Longworth unearths an inconvenient truth

by Jim Longworth

This year former Vice President Al Gore won an Oscar for his documentary film An Inconvenient Truth. It was a well-deserved honor for a well-crafted presentation which raised the public consciousness, and even forced George Bush out of six years of denial to admit that global warming does exist. This is not the first issue for which Gore has been out in front. He led a commission to develop non-invasive technology for searching airline travelers. And it was Gore who took the high road by not continuing his legal challenge of the Florida vote count in 2000 (he should have).

But Gore was dead wrong on one issue that has had a devastating affect on millions of Americans. In 1993 he was Bill Clinton’s attack dog for NAFTA and was, on one occasion, sent to do battle with Ross Perot for a special edition of “Larry King Live”.

I recently reviewed excerpts of that debate. Gore was cool, calm and collected, even smug. He spouted out all kinds of statistics about how NAFTA was going to benefit America, and he had poor Perot (if you can call a billionaire poor) on the ropes.

At one point King asked Perot, “How does it feel to know that every living president supports this agreement?”

Perot gave a world-class answer that was largely lost on the audience. He said, “None of them are businessmen, Larry.”  Perot also warned viewers that passage of NAFTA would result in a “giant sucking sound,” the sound of American jobs being sucked out of this country and into Mexico.

The majority of viewers and nearly every Washington insider believed Gore won the debate, and rejected Perot as a crazy alarmist. Of the media darlings, only Jesse Jackson, Pat Buchanan and Ralph Nader sided with Perot’s view on NAFTA. And so eight days later, Congress voted on and passed the so-called North American Free Trade Agreement. It was the beginning of the end for American textiles and apparel.

According to the NC Institute on Global Economy, the Tarheel state had over 252,000 people employed in textile and apparel plants in 1995. But by 2005 that number had dwindled to 97,525 – a 61 percent decrease in employment due directly to NAFTA, including a net loss of 84,000 jobs between 2002 and 2005 alone.

In fact, NC has been the hardest hit textile state overall, but everyone has suffered, like Ohioans who lost $9.3 Billion in wages as 195,000 people have been displaced since 2001. And in 2003, just ten years after passage of NAFTA, the Economic Policy Institute reported what Perot had predicted: that the trade agreement had displaced production which supported nearly 900,000 US jobs. EPI also confirmed that NAFTA had contributed to rising income inequality in our nation, had suppressed real wages for remaining production workers and had reduced fringe benefits.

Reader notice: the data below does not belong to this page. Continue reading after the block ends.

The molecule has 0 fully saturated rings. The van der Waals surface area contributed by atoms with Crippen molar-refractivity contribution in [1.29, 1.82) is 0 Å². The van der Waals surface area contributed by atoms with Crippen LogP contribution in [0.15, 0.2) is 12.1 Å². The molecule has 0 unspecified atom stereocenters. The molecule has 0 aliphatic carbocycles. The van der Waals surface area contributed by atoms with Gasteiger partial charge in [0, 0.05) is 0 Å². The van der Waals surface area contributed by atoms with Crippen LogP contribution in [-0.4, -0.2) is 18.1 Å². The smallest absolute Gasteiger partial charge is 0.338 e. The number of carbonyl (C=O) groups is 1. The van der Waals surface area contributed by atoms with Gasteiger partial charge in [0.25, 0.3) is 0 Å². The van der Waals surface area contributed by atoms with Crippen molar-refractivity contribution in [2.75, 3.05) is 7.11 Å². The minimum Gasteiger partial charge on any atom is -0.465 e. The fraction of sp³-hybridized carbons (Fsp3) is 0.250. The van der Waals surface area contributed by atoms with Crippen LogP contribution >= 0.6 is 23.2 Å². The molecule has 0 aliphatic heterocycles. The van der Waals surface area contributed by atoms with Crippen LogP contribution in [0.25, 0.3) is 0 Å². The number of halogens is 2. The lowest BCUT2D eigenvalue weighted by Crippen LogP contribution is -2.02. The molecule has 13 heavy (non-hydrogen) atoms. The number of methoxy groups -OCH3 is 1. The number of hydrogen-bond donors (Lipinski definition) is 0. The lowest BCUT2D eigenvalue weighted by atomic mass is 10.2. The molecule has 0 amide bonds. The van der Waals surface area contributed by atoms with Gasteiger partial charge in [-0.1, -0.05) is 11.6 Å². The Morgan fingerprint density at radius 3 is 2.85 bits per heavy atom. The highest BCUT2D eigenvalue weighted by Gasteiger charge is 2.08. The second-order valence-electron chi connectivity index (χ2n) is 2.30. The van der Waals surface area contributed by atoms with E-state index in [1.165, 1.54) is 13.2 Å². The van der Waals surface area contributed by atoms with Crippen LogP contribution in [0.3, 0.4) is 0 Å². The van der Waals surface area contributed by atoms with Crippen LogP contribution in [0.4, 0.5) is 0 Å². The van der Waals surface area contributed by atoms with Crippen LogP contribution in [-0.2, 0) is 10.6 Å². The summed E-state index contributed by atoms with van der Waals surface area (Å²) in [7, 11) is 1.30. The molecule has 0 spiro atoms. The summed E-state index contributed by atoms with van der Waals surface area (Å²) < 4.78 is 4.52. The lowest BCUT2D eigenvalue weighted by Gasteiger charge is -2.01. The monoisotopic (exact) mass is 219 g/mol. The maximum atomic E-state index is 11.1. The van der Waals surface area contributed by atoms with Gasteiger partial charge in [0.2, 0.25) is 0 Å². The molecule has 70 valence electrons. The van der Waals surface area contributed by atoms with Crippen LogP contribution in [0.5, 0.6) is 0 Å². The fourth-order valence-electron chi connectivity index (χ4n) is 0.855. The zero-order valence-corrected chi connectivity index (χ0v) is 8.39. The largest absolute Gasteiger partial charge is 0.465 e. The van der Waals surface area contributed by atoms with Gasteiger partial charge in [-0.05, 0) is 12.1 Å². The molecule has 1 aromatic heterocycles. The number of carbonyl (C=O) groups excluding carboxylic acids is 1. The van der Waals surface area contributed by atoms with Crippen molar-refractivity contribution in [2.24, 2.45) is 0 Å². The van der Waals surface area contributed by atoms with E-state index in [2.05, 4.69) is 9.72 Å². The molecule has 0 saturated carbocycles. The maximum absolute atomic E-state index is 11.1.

Somehow Gore, Clinton, Reagan, Carter and Bush Sr. forgot to tell us that NAFTA contained no real provisions to maintain labor standards or protect the environment, both which would suffer at the hands of greedy US companies who shut down their plants here in order to hire cheap labor in Mexico.

Back in 2002 our current President claimed that NAFTA had actually created 2 million jobs, but the Great Decider did not factor in the import quotient. Had he done so, he would have seen that the number of Mexican plants making products for duty-free entry to the United States had grown from 2,114 in 1993 to over 3,200 in 2002. Put another way, while our exports to Mexico have grown by 95 percent, our imports from Mexico have grown by nearly 200 percent, thus creating a huge deficit and the loss of millions of American jobs.

There’s plenty of blame to go around for the passage of NAFTA, but for my money, Al Gore must shoulder the lion’s share. Just as he influenced us to believe in global warming, he also influenced us to believe in the benefits of free trade. Gore is good at influencing people. The problem is that on that night in 1993, before the largest audience ever to watch a cable broadcast, Al Gore did more damage to our country than pollution ever will. I can probably live with some dirty particulates in the air, but I can’t live without a job.

If we’re going to lambast Bush for misleading us on WMDs, we should also take Gore to task for misleading us about NAFTA. Gore should make a public apology to Ross Perot, and especially to the millions of Americans who lost their jobs thanks to NAFTA. Then, he should lead a campaign to repeal NAFTA and penalize US companies who shut down plants at home.

Say you’re sorry, Al. Own up to this Inconvenient Truth.

Jim Longworth is host of “Triad Today,” which can be seen Friday mornings at 6:30 a.m. on ABC 45 (cable channel 7), and Sunday nights at 10 p.m. on MY48 (cable channel 15).